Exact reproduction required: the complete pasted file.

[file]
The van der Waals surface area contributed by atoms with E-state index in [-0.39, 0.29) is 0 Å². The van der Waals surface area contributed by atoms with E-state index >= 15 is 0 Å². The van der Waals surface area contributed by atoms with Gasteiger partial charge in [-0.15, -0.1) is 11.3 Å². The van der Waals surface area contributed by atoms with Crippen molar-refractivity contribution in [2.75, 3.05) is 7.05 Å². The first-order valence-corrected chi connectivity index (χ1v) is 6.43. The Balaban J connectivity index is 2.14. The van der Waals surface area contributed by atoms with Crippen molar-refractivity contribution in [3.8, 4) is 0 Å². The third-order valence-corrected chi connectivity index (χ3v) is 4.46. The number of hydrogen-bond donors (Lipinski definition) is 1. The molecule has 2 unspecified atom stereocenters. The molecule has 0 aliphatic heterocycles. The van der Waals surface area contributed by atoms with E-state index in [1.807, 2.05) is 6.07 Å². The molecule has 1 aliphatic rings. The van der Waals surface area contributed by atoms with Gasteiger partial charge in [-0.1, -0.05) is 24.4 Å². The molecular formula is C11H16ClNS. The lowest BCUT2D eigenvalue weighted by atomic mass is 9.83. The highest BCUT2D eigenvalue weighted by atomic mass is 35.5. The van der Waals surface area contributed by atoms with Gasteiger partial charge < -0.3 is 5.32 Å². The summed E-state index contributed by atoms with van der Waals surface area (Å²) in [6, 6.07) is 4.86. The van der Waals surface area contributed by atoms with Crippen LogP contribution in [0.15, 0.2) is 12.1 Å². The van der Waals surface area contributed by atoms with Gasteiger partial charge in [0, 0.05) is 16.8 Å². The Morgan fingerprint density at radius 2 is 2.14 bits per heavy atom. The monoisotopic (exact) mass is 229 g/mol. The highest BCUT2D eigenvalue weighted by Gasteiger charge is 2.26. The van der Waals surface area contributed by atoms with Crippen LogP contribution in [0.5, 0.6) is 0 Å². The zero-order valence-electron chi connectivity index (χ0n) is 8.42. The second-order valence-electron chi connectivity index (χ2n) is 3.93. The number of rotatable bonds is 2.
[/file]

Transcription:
The van der Waals surface area contributed by atoms with E-state index in [-0.39, 0.29) is 0 Å². The van der Waals surface area contributed by atoms with E-state index >= 15 is 0 Å². The van der Waals surface area contributed by atoms with Gasteiger partial charge in [-0.15, -0.1) is 11.3 Å². The van der Waals surface area contributed by atoms with Crippen molar-refractivity contribution in [2.75, 3.05) is 7.05 Å². The first-order valence-corrected chi connectivity index (χ1v) is 6.43. The Balaban J connectivity index is 2.14. The van der Waals surface area contributed by atoms with Crippen molar-refractivity contribution in [3.8, 4) is 0 Å². The third-order valence-corrected chi connectivity index (χ3v) is 4.46. The number of hydrogen-bond donors (Lipinski definition) is 1. The molecule has 2 unspecified atom stereocenters. The molecule has 0 aliphatic heterocycles. The van der Waals surface area contributed by atoms with E-state index in [1.807, 2.05) is 6.07 Å². The molecule has 1 aliphatic rings. The van der Waals surface area contributed by atoms with Gasteiger partial charge in [-0.1, -0.05) is 24.4 Å². The molecular formula is C11H16ClNS. The lowest BCUT2D eigenvalue weighted by atomic mass is 9.83. The highest BCUT2D eigenvalue weighted by atomic mass is 35.5. The van der Waals surface area contributed by atoms with Gasteiger partial charge < -0.3 is 5.32 Å². The summed E-state index contributed by atoms with van der Waals surface area (Å²) in [6, 6.07) is 4.86. The van der Waals surface area contributed by atoms with Crippen LogP contribution in [0.15, 0.2) is 12.1 Å². The van der Waals surface area contributed by atoms with Gasteiger partial charge in [0, 0.05) is 16.8 Å². The Morgan fingerprint density at radius 2 is 2.14 bits per heavy atom. The monoisotopic (exact) mass is 229 g/mol. The highest BCUT2D eigenvalue weighted by Gasteiger charge is 2.26. The van der Waals surface area contributed by atoms with Crippen LogP contribution in [0.5, 0.6) is 0 Å². The zero-order valence-electron chi connectivity index (χ0n) is 8.42. The second-order valence-electron chi connectivity index (χ2n) is 3.93. The number of rotatable bonds is 2.